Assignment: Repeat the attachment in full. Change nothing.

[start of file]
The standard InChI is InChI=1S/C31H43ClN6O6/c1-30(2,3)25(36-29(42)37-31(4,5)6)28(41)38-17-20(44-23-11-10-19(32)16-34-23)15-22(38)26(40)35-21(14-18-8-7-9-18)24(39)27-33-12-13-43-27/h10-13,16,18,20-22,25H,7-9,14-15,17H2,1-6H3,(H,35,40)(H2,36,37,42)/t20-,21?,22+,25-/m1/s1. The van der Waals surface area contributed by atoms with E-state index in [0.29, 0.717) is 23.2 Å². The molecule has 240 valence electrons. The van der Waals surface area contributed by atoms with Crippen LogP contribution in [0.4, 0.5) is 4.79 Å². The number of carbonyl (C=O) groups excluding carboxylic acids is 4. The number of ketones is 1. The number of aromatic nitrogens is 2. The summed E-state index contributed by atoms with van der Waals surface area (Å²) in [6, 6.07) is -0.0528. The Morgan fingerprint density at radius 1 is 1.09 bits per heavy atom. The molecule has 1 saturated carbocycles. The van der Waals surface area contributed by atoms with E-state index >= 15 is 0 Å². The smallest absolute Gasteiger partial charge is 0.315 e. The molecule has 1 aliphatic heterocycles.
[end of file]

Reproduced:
The standard InChI is InChI=1S/C31H43ClN6O6/c1-30(2,3)25(36-29(42)37-31(4,5)6)28(41)38-17-20(44-23-11-10-19(32)16-34-23)15-22(38)26(40)35-21(14-18-8-7-9-18)24(39)27-33-12-13-43-27/h10-13,16,18,20-22,25H,7-9,14-15,17H2,1-6H3,(H,35,40)(H2,36,37,42)/t20-,21?,22+,25-/m1/s1. The van der Waals surface area contributed by atoms with E-state index in [0.29, 0.717) is 23.2 Å². The molecule has 240 valence electrons. The van der Waals surface area contributed by atoms with Crippen LogP contribution in [0.4, 0.5) is 4.79 Å². The number of carbonyl (C=O) groups excluding carboxylic acids is 4. The number of ketones is 1. The number of aromatic nitrogens is 2. The summed E-state index contributed by atoms with van der Waals surface area (Å²) in [6, 6.07) is -0.0528. The Morgan fingerprint density at radius 1 is 1.09 bits per heavy atom. The molecule has 1 saturated carbocycles. The van der Waals surface area contributed by atoms with E-state index >= 15 is 0 Å². The smallest absolute Gasteiger partial charge is 0.315 e. The molecule has 1 aliphatic heterocycles.